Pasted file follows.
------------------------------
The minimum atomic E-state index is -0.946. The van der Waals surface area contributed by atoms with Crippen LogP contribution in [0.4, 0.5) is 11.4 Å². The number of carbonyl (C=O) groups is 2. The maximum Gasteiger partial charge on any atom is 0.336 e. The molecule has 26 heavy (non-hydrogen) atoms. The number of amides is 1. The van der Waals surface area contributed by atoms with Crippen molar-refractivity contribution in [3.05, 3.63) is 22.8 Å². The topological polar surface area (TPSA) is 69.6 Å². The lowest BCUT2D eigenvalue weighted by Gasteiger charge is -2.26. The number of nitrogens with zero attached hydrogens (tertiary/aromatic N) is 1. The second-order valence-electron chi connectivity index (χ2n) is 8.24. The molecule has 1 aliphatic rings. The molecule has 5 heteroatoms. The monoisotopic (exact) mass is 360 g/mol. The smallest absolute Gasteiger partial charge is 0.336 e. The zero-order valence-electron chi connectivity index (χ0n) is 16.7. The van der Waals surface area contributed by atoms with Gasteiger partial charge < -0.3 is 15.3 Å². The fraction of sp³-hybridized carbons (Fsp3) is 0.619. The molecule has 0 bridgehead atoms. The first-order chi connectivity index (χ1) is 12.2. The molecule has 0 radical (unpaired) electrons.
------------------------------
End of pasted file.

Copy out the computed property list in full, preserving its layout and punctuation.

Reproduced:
The minimum atomic E-state index is -0.946. The van der Waals surface area contributed by atoms with Crippen LogP contribution in [0.4, 0.5) is 11.4 Å². The number of carbonyl (C=O) groups is 2. The maximum Gasteiger partial charge on any atom is 0.336 e. The molecule has 26 heavy (non-hydrogen) atoms. The number of amides is 1. The van der Waals surface area contributed by atoms with Crippen molar-refractivity contribution in [3.05, 3.63) is 22.8 Å². The topological polar surface area (TPSA) is 69.6 Å². The lowest BCUT2D eigenvalue weighted by Gasteiger charge is -2.26. The number of nitrogens with zero attached hydrogens (tertiary/aromatic N) is 1. The second-order valence-electron chi connectivity index (χ2n) is 8.24. The molecule has 1 aliphatic rings. The molecule has 5 heteroatoms. The monoisotopic (exact) mass is 360 g/mol. The smallest absolute Gasteiger partial charge is 0.336 e. The zero-order valence-electron chi connectivity index (χ0n) is 16.7. The van der Waals surface area contributed by atoms with Gasteiger partial charge < -0.3 is 15.3 Å². The fraction of sp³-hybridized carbons (Fsp3) is 0.619. The molecule has 0 bridgehead atoms. The first-order chi connectivity index (χ1) is 12.2. The molecule has 0 radical (unpaired) electrons.